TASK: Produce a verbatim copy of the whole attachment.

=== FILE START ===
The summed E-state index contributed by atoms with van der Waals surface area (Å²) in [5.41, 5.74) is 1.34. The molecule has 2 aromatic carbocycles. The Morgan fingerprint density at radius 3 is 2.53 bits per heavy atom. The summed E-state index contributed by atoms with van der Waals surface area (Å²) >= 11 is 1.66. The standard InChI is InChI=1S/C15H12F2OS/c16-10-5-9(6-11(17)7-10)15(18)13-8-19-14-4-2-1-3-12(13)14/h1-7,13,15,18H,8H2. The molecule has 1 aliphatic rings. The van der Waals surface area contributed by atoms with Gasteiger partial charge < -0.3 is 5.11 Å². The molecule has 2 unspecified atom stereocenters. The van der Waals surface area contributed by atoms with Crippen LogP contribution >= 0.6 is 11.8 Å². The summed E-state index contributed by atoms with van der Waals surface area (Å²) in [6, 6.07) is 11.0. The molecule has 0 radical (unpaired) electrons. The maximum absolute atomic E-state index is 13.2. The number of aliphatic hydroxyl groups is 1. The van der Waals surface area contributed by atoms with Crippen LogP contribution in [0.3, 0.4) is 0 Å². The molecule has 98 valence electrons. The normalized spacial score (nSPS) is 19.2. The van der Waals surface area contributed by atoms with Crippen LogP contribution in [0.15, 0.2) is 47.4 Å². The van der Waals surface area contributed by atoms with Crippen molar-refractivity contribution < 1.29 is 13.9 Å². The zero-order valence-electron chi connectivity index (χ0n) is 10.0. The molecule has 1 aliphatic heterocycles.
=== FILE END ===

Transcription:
The summed E-state index contributed by atoms with van der Waals surface area (Å²) in [5.41, 5.74) is 1.34. The molecule has 2 aromatic carbocycles. The Morgan fingerprint density at radius 3 is 2.53 bits per heavy atom. The summed E-state index contributed by atoms with van der Waals surface area (Å²) >= 11 is 1.66. The standard InChI is InChI=1S/C15H12F2OS/c16-10-5-9(6-11(17)7-10)15(18)13-8-19-14-4-2-1-3-12(13)14/h1-7,13,15,18H,8H2. The molecule has 1 aliphatic rings. The van der Waals surface area contributed by atoms with Gasteiger partial charge < -0.3 is 5.11 Å². The molecule has 2 unspecified atom stereocenters. The van der Waals surface area contributed by atoms with Crippen LogP contribution >= 0.6 is 11.8 Å². The summed E-state index contributed by atoms with van der Waals surface area (Å²) in [6, 6.07) is 11.0. The molecule has 0 radical (unpaired) electrons. The maximum absolute atomic E-state index is 13.2. The number of aliphatic hydroxyl groups is 1. The van der Waals surface area contributed by atoms with Crippen LogP contribution in [0.3, 0.4) is 0 Å². The molecule has 98 valence electrons. The normalized spacial score (nSPS) is 19.2. The van der Waals surface area contributed by atoms with Crippen LogP contribution in [0.15, 0.2) is 47.4 Å². The van der Waals surface area contributed by atoms with Crippen molar-refractivity contribution < 1.29 is 13.9 Å². The zero-order valence-electron chi connectivity index (χ0n) is 10.0. The molecule has 1 aliphatic heterocycles.